Please explain what you mean by "Shifted". I can guess, but would prefer not to guess wrong.
Import processes can filter out records that result in invalid data in a field, depending on the options you specify on the field and for the import, so that could explain the issue with the dates. If data is really messy, you sometimes have to import into text fields and then move the data into your final table after cleaning up the data issues.
I went to the customer site to backup the latest DBF files as wll as Export all the DBFs to XLS using the "older" MS-Excel.
The observations :
1. If I import directly from StockDet.DBF into fmp12, the record will "shift" (see attach "Record shifted after import.png").
2. If I import directly from the XLS (which I exported at my client office), it seems "perfect"
3. If I export using a higher version of spreadsheet (ay my home), the import imto fmp12 will not only cause record shifting but also partial import
4. I also notice that the COST has been "unknowingly" changed to 2.4999999 instead of the original cost of 2.50 when it is imported to fmp12 using the DBF file
In order to proceed with the data conversion, I have without choice to use the spreadsheet exported at my client office for the import into fmp12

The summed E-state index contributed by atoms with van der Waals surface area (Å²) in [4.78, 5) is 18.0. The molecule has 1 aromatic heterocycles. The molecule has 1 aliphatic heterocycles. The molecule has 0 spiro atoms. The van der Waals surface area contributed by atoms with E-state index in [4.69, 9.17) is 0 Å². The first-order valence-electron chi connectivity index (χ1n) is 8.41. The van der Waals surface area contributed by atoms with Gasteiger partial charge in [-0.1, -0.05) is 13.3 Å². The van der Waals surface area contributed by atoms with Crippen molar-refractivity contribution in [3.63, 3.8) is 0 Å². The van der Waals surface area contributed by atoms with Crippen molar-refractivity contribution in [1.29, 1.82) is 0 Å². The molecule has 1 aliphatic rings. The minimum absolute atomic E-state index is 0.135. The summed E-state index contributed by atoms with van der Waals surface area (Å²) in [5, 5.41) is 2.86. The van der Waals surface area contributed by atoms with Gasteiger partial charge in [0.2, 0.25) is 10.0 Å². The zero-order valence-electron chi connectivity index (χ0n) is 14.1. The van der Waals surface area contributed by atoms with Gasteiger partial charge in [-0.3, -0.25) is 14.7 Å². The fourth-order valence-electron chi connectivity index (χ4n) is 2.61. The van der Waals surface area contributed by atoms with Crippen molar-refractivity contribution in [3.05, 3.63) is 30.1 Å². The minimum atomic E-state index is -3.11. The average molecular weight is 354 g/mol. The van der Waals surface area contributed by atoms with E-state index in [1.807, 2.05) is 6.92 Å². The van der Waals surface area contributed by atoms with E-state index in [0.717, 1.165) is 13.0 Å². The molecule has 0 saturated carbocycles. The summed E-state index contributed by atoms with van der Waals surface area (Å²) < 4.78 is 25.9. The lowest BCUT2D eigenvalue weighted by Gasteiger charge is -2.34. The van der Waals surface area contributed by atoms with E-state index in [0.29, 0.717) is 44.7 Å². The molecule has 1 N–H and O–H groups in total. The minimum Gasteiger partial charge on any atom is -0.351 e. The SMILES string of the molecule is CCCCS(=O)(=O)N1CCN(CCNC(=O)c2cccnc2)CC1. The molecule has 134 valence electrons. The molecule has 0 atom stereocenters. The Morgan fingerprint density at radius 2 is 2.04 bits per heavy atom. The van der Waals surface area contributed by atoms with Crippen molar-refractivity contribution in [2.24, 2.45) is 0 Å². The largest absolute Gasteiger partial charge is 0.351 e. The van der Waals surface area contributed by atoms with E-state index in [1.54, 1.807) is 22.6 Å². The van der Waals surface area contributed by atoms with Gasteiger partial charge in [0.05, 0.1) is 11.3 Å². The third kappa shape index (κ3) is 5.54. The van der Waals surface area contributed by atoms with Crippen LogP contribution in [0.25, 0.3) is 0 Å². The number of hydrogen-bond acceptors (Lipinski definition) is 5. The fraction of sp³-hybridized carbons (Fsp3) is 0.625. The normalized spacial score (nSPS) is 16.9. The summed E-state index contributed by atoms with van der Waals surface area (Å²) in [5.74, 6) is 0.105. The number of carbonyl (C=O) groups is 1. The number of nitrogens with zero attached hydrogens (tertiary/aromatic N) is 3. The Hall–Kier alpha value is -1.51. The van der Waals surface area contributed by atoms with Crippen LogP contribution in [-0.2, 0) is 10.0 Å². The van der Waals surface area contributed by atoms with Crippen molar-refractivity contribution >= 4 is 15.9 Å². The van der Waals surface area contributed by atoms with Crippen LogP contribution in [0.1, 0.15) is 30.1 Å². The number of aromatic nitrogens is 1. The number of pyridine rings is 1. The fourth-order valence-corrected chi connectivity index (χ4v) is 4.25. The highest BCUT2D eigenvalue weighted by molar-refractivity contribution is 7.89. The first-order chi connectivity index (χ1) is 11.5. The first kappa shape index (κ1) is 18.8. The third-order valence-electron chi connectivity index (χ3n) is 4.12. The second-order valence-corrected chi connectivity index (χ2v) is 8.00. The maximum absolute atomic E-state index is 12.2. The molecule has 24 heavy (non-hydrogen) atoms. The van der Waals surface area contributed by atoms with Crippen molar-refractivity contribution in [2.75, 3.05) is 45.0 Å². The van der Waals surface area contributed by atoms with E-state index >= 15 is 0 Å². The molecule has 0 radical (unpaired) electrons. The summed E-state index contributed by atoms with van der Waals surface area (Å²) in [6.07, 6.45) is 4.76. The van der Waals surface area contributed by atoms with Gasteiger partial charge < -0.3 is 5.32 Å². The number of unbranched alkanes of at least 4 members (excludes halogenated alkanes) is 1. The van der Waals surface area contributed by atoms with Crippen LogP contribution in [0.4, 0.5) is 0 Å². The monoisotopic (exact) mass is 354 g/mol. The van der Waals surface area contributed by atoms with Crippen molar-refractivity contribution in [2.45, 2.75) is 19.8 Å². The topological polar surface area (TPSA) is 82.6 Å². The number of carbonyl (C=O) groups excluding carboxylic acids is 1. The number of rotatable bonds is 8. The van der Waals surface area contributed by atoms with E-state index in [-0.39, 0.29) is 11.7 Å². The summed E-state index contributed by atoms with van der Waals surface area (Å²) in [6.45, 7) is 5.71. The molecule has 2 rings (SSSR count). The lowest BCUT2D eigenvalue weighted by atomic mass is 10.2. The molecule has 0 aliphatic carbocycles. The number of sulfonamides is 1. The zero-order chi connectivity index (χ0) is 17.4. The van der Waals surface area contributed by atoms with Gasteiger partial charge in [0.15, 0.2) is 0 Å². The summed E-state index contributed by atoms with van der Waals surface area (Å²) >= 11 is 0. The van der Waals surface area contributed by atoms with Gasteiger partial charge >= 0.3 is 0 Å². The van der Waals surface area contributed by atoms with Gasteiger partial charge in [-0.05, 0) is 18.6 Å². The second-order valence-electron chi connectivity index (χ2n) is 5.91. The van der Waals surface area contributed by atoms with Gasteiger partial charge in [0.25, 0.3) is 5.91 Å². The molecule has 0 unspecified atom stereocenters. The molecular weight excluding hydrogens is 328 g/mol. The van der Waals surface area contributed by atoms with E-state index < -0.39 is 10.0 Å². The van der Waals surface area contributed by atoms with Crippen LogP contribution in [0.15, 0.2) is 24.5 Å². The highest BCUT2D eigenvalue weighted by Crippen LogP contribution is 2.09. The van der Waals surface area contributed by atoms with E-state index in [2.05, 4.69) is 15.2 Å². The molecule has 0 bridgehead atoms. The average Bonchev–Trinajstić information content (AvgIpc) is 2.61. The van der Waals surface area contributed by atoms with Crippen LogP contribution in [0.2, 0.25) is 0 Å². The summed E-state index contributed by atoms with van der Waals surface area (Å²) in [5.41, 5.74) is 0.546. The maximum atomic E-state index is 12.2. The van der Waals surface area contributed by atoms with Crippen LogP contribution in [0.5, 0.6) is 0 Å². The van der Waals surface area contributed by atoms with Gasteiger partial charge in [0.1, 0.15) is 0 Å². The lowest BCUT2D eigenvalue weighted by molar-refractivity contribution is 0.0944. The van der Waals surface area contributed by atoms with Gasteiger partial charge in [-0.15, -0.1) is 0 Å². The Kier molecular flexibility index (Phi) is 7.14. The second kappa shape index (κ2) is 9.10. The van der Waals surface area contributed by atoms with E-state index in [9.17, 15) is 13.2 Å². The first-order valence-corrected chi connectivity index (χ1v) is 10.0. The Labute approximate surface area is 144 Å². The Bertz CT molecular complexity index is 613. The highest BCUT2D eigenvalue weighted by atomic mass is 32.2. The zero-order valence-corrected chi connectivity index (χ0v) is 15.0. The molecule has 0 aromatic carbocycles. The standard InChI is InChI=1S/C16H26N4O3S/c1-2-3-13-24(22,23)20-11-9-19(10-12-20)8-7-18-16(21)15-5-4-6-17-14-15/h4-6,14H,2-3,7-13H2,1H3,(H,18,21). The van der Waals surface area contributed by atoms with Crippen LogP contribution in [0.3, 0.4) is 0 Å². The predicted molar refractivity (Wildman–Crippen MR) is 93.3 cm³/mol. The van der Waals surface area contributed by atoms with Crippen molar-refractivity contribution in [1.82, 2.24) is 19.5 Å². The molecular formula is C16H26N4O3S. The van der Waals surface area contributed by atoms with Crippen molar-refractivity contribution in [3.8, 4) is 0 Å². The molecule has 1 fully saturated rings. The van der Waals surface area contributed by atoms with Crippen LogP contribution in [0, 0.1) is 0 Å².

The issue with 2.4999999 vs. 2.50 is due to how the two applications internally store floating point numbers and can be easily cleaned up post import.
Here's a report on that issue:
For More Information see: Import from Excel decimal errors
This is one of many acknowledged bugs that can be found in the Known Bug List thread here in the Report an Issue section of the forum.
It can also be downloaded as a database file from: https://www.dropbox.com/s/jt09b82i0xijbu3/FMP%20Bugs.zip
Thanks for sharing. does it mean that this is a bug that I am facing now. Another puzzling observation is that it is not "consistent" throughout the entire database, only some records will have the decimal places changed and I am unable to find a pattern to it.
I don't consider it as a bug but rather a symptom of the fact that a floating point number such as 3.5 isn't stored in that format in a computer program.
As I understand it, It's stored in a kind of Binary Scientific notation where part of the storage space reserved for that number stores a binary "mantissa" and the rest stores an exponent.
If you remember your basic math, Mantissa times base raised to the exponent power produces your value. and since this is in binary, the software also has to convert the resulting value into base 10 for us humans to readn and understand what we are looking at.
Values such as 4.5 showing up as 4.99999999 are a result of the two programs using a slightly different number of places (significant figures or "precision") for the mantissa. To see why one value shows the change and not another would require seeing the precise string of ones and zeroes involved and then knowing how to "do the math" to produce the value you see on your computer screen.